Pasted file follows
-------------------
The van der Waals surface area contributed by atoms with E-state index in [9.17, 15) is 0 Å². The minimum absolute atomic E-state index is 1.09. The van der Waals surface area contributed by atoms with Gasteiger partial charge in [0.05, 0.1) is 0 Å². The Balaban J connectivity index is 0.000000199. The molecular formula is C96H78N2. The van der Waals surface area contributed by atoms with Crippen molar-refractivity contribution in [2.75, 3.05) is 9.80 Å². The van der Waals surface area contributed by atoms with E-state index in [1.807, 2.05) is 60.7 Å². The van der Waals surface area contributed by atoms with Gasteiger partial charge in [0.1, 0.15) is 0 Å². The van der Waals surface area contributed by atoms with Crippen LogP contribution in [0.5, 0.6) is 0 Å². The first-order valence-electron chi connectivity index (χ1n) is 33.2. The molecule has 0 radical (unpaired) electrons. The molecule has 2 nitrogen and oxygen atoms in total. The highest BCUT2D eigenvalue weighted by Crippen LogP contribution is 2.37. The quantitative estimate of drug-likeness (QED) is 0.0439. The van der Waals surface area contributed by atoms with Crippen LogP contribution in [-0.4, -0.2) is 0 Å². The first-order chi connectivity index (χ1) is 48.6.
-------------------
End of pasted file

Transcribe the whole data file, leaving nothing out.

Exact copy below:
The van der Waals surface area contributed by atoms with E-state index in [9.17, 15) is 0 Å². The minimum absolute atomic E-state index is 1.09. The van der Waals surface area contributed by atoms with Gasteiger partial charge in [0.05, 0.1) is 0 Å². The Balaban J connectivity index is 0.000000199. The molecular formula is C96H78N2. The van der Waals surface area contributed by atoms with Crippen molar-refractivity contribution in [2.75, 3.05) is 9.80 Å². The van der Waals surface area contributed by atoms with E-state index in [1.807, 2.05) is 60.7 Å². The van der Waals surface area contributed by atoms with Gasteiger partial charge in [0.1, 0.15) is 0 Å². The van der Waals surface area contributed by atoms with Crippen LogP contribution in [0.5, 0.6) is 0 Å². The first-order valence-electron chi connectivity index (χ1n) is 33.2. The molecule has 0 radical (unpaired) electrons. The molecule has 2 nitrogen and oxygen atoms in total. The highest BCUT2D eigenvalue weighted by Crippen LogP contribution is 2.37. The quantitative estimate of drug-likeness (QED) is 0.0439. The van der Waals surface area contributed by atoms with Crippen LogP contribution in [-0.4, -0.2) is 0 Å². The first-order chi connectivity index (χ1) is 48.6.